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Journal Article

Contrasting responses of two Amazonian floodplain trees to hydrological changes

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http://pubman.mpdl.mpg.de/cone/persons/resource/persons56576

Armbrüster,  Nicole
Working Group Tropical Ecology, Max Planck Institute for Limnology, Max Planck Institute for Evolutionary Biology, Max Planck Society;

http://pubman.mpdl.mpg.de/cone/persons/resource/persons56833

Müller,  Ewald
Working Group Tropical Ecology, Max Planck Institute for Limnology, Max Planck Institute for Evolutionary Biology, Max Planck Society;

http://pubman.mpdl.mpg.de/cone/persons/resource/persons56855

Parolin,  Pia
Working Group Tropical Ecology, Max Planck Institute for Limnology, Max Planck Institute for Evolutionary Biology, Max Planck Society;

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Citation

Armbrüster, N., Müller, E., & Parolin, P. (2004). Contrasting responses of two Amazonian floodplain trees to hydrological changes. Ecotropica, 10(2), 73-84.


Cite as: http://hdl.handle.net/11858/00-001M-0000-000F-DB68-D
Abstract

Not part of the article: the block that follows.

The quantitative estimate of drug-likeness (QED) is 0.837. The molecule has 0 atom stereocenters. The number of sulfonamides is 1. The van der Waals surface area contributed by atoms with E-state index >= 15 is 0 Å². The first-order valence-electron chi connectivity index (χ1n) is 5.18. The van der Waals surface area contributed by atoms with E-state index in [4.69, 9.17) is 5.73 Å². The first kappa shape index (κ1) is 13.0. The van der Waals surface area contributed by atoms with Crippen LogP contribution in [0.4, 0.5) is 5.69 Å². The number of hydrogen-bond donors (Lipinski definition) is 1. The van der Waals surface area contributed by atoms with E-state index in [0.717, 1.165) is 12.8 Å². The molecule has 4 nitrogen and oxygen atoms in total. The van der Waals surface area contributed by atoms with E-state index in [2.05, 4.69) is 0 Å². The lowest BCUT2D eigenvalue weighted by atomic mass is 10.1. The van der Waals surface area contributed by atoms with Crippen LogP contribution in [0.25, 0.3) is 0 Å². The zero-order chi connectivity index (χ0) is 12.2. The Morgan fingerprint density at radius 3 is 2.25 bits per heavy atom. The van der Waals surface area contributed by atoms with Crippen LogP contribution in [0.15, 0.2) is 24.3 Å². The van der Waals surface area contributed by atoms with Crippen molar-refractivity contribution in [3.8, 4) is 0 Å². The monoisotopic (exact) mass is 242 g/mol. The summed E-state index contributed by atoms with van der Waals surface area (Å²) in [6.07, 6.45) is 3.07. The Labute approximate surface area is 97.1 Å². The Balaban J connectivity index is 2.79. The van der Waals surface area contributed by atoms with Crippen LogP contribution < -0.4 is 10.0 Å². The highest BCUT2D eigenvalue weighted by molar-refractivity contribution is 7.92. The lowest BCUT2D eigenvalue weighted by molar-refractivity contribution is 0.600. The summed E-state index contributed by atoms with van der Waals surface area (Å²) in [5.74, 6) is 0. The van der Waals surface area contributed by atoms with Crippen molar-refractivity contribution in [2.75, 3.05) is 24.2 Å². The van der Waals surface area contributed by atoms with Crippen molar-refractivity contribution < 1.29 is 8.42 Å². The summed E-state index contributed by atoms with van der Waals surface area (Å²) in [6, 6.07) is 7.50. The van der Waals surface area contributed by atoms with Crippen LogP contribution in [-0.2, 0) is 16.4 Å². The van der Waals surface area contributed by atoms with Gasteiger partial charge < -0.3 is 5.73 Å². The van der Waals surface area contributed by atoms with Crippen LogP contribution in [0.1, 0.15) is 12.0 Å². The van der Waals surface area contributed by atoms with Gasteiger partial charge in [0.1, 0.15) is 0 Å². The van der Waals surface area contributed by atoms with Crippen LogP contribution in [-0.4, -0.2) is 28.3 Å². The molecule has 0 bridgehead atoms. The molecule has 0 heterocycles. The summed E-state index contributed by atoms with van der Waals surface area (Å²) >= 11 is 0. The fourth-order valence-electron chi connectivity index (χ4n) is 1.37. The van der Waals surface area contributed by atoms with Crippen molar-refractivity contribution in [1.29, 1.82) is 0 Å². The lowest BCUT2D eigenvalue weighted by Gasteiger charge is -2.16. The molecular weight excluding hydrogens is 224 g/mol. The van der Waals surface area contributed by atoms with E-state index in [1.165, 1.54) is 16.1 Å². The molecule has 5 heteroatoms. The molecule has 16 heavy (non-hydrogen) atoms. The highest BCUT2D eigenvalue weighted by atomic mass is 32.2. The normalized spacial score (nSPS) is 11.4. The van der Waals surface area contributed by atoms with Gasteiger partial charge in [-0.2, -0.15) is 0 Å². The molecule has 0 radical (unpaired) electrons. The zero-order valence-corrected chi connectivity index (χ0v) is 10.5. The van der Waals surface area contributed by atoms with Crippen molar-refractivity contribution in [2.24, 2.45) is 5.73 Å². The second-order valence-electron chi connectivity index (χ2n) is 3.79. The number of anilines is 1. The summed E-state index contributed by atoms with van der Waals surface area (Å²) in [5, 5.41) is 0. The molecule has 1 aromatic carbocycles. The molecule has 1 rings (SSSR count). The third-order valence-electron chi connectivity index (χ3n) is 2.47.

Two common evergreen tree species of Amazonian floodplains, Laetia corymbulosa (Flacourtiaceae) and Pouteria glomerata (Sapotaceae), were investigated. Their phenological and physiological reactions to the changing hydrological environment during the annual cycle was analyzed. Leaves were present during the whole year in both species, but a strong leaf loss and significant reduction of new leaf production was observed in L. corymbulosa in the non-flooded phase in a period of unusually strong drought, which was accompanied by a significant decrease in predawn leaf water potential, which fell from -0.03 MPa to below -2 MPa. New leaves were flushed with the onset of rain a few weeks later. P. glomerata showed a complete inhibition of new leaf production in the period of highest water levels. Predawn leaf water potential was more or less constant at -0.5 MPa throughout the year. Stress reactions to drought were not detectable in this species. Photosynthetic activity in L. corymbulosa was highest in the terrestrial phase (13 µmol CO2 m-2 s-1). In the first weeks after inundation, net CO2 exchange rates were comparable with those of the terrestrial phase, but dropped drastically to 3 µmol CO2 m-2 s-1 after approximately six months of waterlogging. In contrast, assimilation rates of P. glomerata were nearly constant during the whole annual cycle, ranging between 8 and 12 µmol CO2 m-2 s-1. The results show that L. corymbulosa reacts more sensitively than P. glomerata to environmental changes in the annual cycle, such as long-term waterlogging and drought. The two species show different morphological adaptations, such as aerenchymatous tissues and adventitious roots, while different leaf development (senescence), which is linked to the hydric conditions of the environment, is responsible for reductions and subsequent recovery (by new leaf flush) in photosynthetic rates. Thus, different phenological performances lead to different ecophysiological responses to the same environmental constraints to which the two species are subjected.